The Story of…Mitaam Hermitage and Hwaeomsa Temple

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The parking lot on the mountain where my near death experience started at Mitaam Hermitage.

Hello Again Everyone!!

This will be my last posting on the website until early September. I’ll be headed out on vacation. It’s the first time in two and a half years that there won’t be a weekly posting, but hopefully there’s enough already up on the site to keep everyone busy. Have a great August, everyone!

So in this posting, I thought I would talk about the near death experience I had while visiting Mitaam Hermitage and Hwaeomsa Temple in Yangsan (not to be confused with the much more famous one in Jirisan National Park).

A lot of the time I visit temples and hermitages way off the beaten trail. Not just a little, but waaaaay off. I’m so far off, sometimes, that Korean hikers have asked me how I even found the hermitage or temple in the first place. When I do visit these places, often the road can be quite hazardous in my two-wheel drive KIA Pride. Such was the case when I visited these two mountain temples.

The initial climb up in the car was rather smooth. Then I switched it over to low gear just to be sure. Eventually, I came to a parking lot that had quite a few vendors. At first, I was going to park my car here, but then I realized that the road continued and Mitaam Hermitage was a further kilometre away. At this point, I was completely ignorant of just how much the road conditions would change.

Continuing, the road’s gradient quickly change. No longer was it a respectable 15 degree angle; instead, it had become a 30 degree angle (at best). Finally, nearing the point where the road ends, there’s a narrow plateau where two or three cars can park. Unfortunately, all of these spots were taken up. This is also the place where the trail for Mitaam Hermitage begins. Having not found a place to park, I decided I would continue up the road and visit Hwaeomsa Temple first. Then, I would backtrack and have a look at Mitaam Hermitage later. The only problem with this plan is that the road abruptly becomes a 40 degree angle and it’s at a bend.

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The trail that leads up to Mitaam Hermitage. It’s also on the neighbouring road that I skidded and slipped down the side of a guardrail-less mountain road.

So I revved up my car and attempted to take the angle and gradient with a bit of speed. Unfortunately, I didn’t take it with enough speed because my tires started to spin. Then, my car started to roll back because of the incline. I got to a point where I was nearing the edge of the road: a road that has no barriers or guard rails. Instead, all that awaits you is a steep kilometre long drop-off. I thought, so this is how it’s going to end. Fortunately, my wheels finally did gain traction and stop spinning, and my car eventually did stop rolling backwards. It was a bit touch and go as I turned my car around, but I was finally able to do it. With my emergency brake on, and my car parked at a 30 degree angle, I explored Mitaam Hermitage, which lies 400 metres up the trail.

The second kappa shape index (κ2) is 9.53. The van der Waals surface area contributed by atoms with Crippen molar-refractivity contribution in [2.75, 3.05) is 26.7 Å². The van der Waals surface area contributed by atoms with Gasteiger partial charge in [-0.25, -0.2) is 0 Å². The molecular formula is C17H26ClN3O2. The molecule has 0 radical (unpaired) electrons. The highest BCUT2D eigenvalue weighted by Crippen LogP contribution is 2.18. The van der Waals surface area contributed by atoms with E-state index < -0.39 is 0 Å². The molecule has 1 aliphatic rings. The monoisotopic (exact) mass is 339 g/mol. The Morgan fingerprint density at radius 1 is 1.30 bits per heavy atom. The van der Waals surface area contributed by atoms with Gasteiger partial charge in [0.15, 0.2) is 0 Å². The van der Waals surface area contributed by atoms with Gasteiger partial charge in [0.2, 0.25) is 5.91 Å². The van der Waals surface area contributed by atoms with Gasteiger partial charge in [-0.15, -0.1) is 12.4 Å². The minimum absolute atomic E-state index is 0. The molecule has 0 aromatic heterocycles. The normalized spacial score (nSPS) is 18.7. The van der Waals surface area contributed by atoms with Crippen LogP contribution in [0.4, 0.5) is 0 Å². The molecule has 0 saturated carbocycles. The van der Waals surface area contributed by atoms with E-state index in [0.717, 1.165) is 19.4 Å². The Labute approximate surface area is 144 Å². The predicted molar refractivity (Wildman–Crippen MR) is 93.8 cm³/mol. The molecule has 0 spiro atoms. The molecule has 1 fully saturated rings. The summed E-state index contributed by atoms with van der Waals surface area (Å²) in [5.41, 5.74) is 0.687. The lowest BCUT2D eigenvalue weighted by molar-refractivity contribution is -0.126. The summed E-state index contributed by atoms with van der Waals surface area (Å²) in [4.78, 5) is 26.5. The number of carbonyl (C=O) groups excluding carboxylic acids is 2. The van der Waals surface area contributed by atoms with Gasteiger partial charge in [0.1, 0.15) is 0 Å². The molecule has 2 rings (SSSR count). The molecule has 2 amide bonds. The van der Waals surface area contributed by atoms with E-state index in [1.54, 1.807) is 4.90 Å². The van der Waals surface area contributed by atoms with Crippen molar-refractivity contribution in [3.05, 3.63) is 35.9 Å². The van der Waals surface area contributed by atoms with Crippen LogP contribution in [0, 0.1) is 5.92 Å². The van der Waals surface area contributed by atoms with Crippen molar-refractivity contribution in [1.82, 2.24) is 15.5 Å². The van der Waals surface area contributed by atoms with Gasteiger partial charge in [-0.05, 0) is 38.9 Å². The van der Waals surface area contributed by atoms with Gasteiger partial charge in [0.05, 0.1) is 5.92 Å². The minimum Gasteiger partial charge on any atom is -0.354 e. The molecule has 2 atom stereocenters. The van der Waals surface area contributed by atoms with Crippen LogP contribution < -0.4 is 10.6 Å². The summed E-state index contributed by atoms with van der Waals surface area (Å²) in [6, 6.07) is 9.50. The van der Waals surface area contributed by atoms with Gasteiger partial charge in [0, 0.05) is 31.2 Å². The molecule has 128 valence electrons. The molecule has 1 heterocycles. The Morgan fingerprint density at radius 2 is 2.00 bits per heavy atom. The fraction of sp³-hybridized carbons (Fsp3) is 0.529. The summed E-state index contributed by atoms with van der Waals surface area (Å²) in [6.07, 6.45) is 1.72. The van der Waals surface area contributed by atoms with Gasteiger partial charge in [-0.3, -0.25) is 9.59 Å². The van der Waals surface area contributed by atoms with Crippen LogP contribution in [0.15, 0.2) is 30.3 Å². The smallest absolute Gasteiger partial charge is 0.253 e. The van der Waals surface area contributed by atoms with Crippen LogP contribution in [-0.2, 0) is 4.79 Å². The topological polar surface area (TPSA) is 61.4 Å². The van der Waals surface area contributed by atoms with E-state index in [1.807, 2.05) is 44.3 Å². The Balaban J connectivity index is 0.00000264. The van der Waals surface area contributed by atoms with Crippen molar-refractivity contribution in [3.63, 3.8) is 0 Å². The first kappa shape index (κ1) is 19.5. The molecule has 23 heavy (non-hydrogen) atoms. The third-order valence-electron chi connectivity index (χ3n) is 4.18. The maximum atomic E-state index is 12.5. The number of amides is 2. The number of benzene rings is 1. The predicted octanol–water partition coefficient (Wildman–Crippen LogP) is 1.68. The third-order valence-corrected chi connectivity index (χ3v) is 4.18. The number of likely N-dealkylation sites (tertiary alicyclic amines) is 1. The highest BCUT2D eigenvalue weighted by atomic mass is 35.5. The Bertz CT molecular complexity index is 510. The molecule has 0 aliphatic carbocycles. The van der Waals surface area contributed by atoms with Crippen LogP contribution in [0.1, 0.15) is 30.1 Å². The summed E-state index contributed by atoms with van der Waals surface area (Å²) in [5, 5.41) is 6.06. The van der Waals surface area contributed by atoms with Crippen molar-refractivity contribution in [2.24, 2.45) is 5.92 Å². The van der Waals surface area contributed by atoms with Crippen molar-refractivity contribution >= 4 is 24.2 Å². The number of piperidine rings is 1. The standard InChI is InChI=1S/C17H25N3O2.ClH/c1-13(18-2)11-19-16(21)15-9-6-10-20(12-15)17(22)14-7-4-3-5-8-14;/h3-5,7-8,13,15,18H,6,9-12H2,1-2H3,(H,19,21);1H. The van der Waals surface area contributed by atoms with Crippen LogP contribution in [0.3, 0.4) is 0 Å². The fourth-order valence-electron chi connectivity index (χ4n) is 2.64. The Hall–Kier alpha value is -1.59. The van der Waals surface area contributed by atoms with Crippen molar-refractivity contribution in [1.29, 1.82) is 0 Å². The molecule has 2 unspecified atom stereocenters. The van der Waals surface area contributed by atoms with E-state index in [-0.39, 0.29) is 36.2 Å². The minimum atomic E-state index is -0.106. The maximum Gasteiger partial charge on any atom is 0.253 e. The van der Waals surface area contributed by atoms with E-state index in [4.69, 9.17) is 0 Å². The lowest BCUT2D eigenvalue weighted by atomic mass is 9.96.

It wasn’t until much later that I finally plucked up enough courage to make my way back up to Hwaeomsa Temple and the steep and dangerous mountainside road. It should be said that the second time did the charm and the beauty of Hwaeomsa Temple was nearly worth risking my life.

For more on Mitaam Hermitage, follow the link.

And for more on Hwaeomsa Temple, follow this link.

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The beauty of Hwaeomsa Temple on Mt. Cheonseongsan in Yangsan, Gyeongsangnam-do.

Mitaam Hermitage – 미타암 (Yangsan, Gyeongsangnam-do)

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A look inside the cave that houses the 8th century Amita-bul statue at Mitaam Hermitage.

Hello Again Everyone!!

While out on a Sunday drive, I decided to finally visit the last of the major temples or hermitages listed on the Yangsan city website: Mitaam Hermitage (미타암). For various reasons, the most notable being the distance from where I live, I had yet to visit. And it almost seems as though I saved one of the best for last.

Mitaam Hermitage is named after Amita-bul, the Buddha of the Western Paradise. It was first constructed in 647, during the final year of the famous Queen Seondeok’s reign, by the equally famous monk Wonhyo-daesa. The hermitage was later expanded in 921 by the priest Jijong. Finally, in 1238, the hermitage was further repaired by the priest Jungjin. Of note, the hermitage appears in the Samguk Yusa (Memorabilia of the Three Kingdoms). In this famous text, it is stated that three monks were disciplining themselves in the aesthetic meditation and ascended to the Western Paradise.

The hermitage sits high above the city of Yangsan on the eastern slopes of the Cheonseongsan mountain range. Mitaam Hermitage is also referred to as the “Third Seokguram” for the natural grotto that houses a statue of Amita-bul that dates back to the late 8th century.

As you approach the hermitage up a long, steep, and wandering road, you’ll finally come to a trail that leads you up to the hermitage. The views from this 500 metre stretch of trail of the neighbouring valley, mountain peaks, and Yangsan, are gorgeous, so take a couple of pictures as you attempt to recover your breath. Finally, when you arrive at the ledge where the hermitage rests precariously upon, you’ll be greeted by the gift shop to your immediate right and a coffee stand to your left. Passing by both of these non-descript buildings, you’ll pass by a row of monks’ dorms that are extremely compact.